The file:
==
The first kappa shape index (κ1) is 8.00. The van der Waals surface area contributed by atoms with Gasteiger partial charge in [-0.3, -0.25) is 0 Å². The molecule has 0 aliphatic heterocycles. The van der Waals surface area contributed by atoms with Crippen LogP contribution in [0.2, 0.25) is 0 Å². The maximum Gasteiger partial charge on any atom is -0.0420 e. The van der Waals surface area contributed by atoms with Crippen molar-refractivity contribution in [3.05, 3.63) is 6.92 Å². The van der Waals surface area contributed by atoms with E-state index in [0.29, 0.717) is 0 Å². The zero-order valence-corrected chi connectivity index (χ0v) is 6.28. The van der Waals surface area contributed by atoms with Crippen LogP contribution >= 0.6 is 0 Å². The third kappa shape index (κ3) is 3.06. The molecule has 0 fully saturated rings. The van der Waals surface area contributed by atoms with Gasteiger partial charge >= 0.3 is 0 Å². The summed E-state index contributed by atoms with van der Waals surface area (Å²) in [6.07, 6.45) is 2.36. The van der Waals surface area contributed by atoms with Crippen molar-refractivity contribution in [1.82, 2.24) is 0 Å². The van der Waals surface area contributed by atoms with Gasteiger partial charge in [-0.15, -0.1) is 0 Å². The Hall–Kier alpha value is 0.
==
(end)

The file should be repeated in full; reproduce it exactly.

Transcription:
The first kappa shape index (κ1) is 8.00. The van der Waals surface area contributed by atoms with Gasteiger partial charge in [-0.3, -0.25) is 0 Å². The molecule has 0 aliphatic heterocycles. The van der Waals surface area contributed by atoms with Crippen LogP contribution in [0.2, 0.25) is 0 Å². The maximum Gasteiger partial charge on any atom is -0.0420 e. The van der Waals surface area contributed by atoms with Crippen molar-refractivity contribution in [3.05, 3.63) is 6.92 Å². The van der Waals surface area contributed by atoms with E-state index in [0.29, 0.717) is 0 Å². The zero-order valence-corrected chi connectivity index (χ0v) is 6.28. The van der Waals surface area contributed by atoms with Crippen LogP contribution >= 0.6 is 0 Å². The third kappa shape index (κ3) is 3.06. The molecule has 0 fully saturated rings. The van der Waals surface area contributed by atoms with Gasteiger partial charge >= 0.3 is 0 Å². The summed E-state index contributed by atoms with van der Waals surface area (Å²) in [6.07, 6.45) is 2.36. The van der Waals surface area contributed by atoms with Crippen molar-refractivity contribution in [1.82, 2.24) is 0 Å². The van der Waals surface area contributed by atoms with Gasteiger partial charge in [-0.15, -0.1) is 0 Å². The Hall–Kier alpha value is 0.